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April 13, 2022 10:46 am
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Mayim Bialik’s Directorial Debut Is a Sensational Success

avatar by Alan Zeitlin

Opinion

Photo: Storm Santos.

For her directorial debut, Mayim Bialik could have easily made a simple romantic comedy. Instead, “As They Made Us” is an emotionally gripping missile to your heart, that features outstanding acting, a tight script, and intimate direction that makes us yearn for Bialik’s next film.

Abigail’s father is dying, her mother is verbally abusive, and she has a fractured relationship with her brother, Nathan. She’s a divorced mother of two boys, a columnist for “Modern Jew,” and she is also involved in a budding romance with the gardener.

She says the “shema” with her boys before they go to sleep. We see a Hanukkah card on the fridge, a Jewish star on the kitchen door-window, and a chanukiah in the living room. She tries to get her brother, who has disconnected himself from the family, to reconcile with his father. Three of the four main actors are Jewish — Dianna Agron (of “Glee” fame and recently in “Shiva Baby”) is Abigail, and Nathan is played by Simon Helberg, who starred with Bialik on “The Big Bang Theory.” Dustin Hoffman plays Eugene, her father.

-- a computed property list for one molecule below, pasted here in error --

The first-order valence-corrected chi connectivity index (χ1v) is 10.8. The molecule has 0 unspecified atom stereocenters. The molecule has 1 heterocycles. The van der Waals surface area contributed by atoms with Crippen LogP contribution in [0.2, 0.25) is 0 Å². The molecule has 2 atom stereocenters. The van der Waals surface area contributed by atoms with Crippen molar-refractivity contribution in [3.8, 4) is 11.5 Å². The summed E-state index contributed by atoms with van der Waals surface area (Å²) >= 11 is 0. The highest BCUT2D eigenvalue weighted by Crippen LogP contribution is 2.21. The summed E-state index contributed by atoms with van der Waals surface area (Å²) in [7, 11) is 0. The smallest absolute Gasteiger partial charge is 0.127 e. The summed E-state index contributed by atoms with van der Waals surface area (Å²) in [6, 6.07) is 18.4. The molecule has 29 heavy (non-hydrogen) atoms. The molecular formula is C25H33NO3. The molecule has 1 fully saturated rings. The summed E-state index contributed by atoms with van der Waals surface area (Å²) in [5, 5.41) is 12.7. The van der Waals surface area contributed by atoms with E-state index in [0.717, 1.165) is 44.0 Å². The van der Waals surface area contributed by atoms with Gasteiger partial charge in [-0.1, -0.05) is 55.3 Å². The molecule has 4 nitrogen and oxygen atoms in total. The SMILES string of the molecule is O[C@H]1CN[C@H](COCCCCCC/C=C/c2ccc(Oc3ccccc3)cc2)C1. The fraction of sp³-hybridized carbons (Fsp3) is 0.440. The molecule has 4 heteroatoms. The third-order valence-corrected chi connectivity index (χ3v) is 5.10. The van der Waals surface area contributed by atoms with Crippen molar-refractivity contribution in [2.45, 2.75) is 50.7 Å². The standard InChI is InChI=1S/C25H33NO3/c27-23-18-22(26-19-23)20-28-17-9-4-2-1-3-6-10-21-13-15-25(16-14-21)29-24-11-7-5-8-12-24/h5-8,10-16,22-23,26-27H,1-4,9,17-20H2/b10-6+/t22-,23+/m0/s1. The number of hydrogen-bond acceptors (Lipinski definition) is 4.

Agron knocks it out of the park, and this is her best role yet. Helberg is stellar as a young man who removes himself from the crucible of the family home after a confrontation with his father. Hoffman is brilliant as a man suffering from a degenerative condition, and Candace Bergen is hauntingly good as Abigail’s mother, Barb. Justin Chu Cary provides a breath of fresh air as Abigail’s love interest, Jay.

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To be sure, this film will not be everyone’s cup of tea — it is dark and serious, aside from being funny. If you are a person who thinks about family, your hopes and dreams, the crucial decisions we make, and how we are only visitors on this planet for a short time, then this film is most certainly for you.

The film’s title — and the film itself — asks a tough question: is the way we treat people and our mindset the creation of our parents, something of our own conjuring, or a combination of both?

I would have liked to see one of Abigail’s articles, as well as her editor in the film, and more of her ex-husband, Peter (played by Charlie Weber of ABC’s “How To Get Away With Murder”).

Bialik, the “Jeopardy” host and star of Fox’s “Call Me Kat,” also wrote and produced this film, which makes for an outstanding debut.

The author is a writer living in New York.

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